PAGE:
“— not because you are wealthy! Screwby, take Master Miles to his governor. Go, dear child. Not because you are blest with great estates and an ancient name; but because, George, you have put to good use the talents with which Heaven has adorned you; because you have fought and bled in your country’s cause, in your monarch’s cause, and as such are indeed worthy of the favour of the best of sovereigns. General Lambert, you have kindly condescended to look in on a country family, and partake of our unpretending meal. I hope we may see you some day when our hospitality is a little less homely. Yes, by George, General, you must and shall name a day when you and Mrs. Lambert, and your dear girls, will dine with us. I’ll take no refusal now, by George I won’t,” bawls the knight.
“You will accompany us, I trust, to my drawing-room?” says my lady, rising.
Mr. Lambert pleaded to be excused; but the ladies on no account would let dear George go away. No, positively, he should not go. They wanted to make acquaintance with their cousin. They must hear about that dreadful battle and escape from the Indians. Tom Claypool came in and heard some of the story. Flora was listening to it with her handkerchief to her eyes, and little Miles had just said —
“Why do you take your handkerchief, Flora? You’re not crying a bit.”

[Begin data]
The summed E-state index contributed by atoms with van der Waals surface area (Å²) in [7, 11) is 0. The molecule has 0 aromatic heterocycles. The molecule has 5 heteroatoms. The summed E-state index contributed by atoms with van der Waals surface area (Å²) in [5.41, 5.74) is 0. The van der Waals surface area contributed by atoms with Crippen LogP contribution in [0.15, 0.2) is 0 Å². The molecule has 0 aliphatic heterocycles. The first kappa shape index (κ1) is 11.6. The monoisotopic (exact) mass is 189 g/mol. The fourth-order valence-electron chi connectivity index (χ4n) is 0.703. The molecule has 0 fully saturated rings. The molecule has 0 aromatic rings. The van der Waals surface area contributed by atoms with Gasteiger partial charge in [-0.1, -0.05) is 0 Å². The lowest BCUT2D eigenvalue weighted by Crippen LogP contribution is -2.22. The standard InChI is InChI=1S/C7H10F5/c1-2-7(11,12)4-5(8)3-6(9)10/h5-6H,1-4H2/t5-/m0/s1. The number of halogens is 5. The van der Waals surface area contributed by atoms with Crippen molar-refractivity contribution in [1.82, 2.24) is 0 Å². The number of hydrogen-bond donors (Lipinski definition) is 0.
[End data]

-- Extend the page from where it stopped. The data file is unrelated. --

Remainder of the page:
Being a man of great humour, Martin Lambert, when he went home, could not help entertaining his wife with an account of the new family with which he had made acquaintance. A certain cant word called humbug had lately come into vogue. Will it be believed that the General used it to designate the family of this virtuous country gentleman? He described the eager hospitalities of the father, the pompous flatteries of the mother, and the daughters’ looks of admiration; the toughness and security of the mutton, and the abominable taste and odour of the cordial; and we may be sure Mrs. Lambert contrasted Lady Warrington’s recent behaviour to poor Harry with her present conduct to George.
“Is this Miss Warrington really handsome?” asks Mrs Lambent.
“Yes; she is very handsome indeed, and the most astounding flirt I have ever set eyes on,” replies the General.
“The hypocrite! I have no patience with such people!” cries the lady.
To which the General, strange to say, only replied by the monosyllable “Bo!”
“Why do you say ‘Bo!’ Martin?” asks the lady.
“I say ‘Bo!’ to a goose, my dear,” answers the General.
And his wife vows she does not know what he means, or of what he is thinking, and the General says —
“Of course not.”
Last updated Monday, December 22, 2014 at 10:55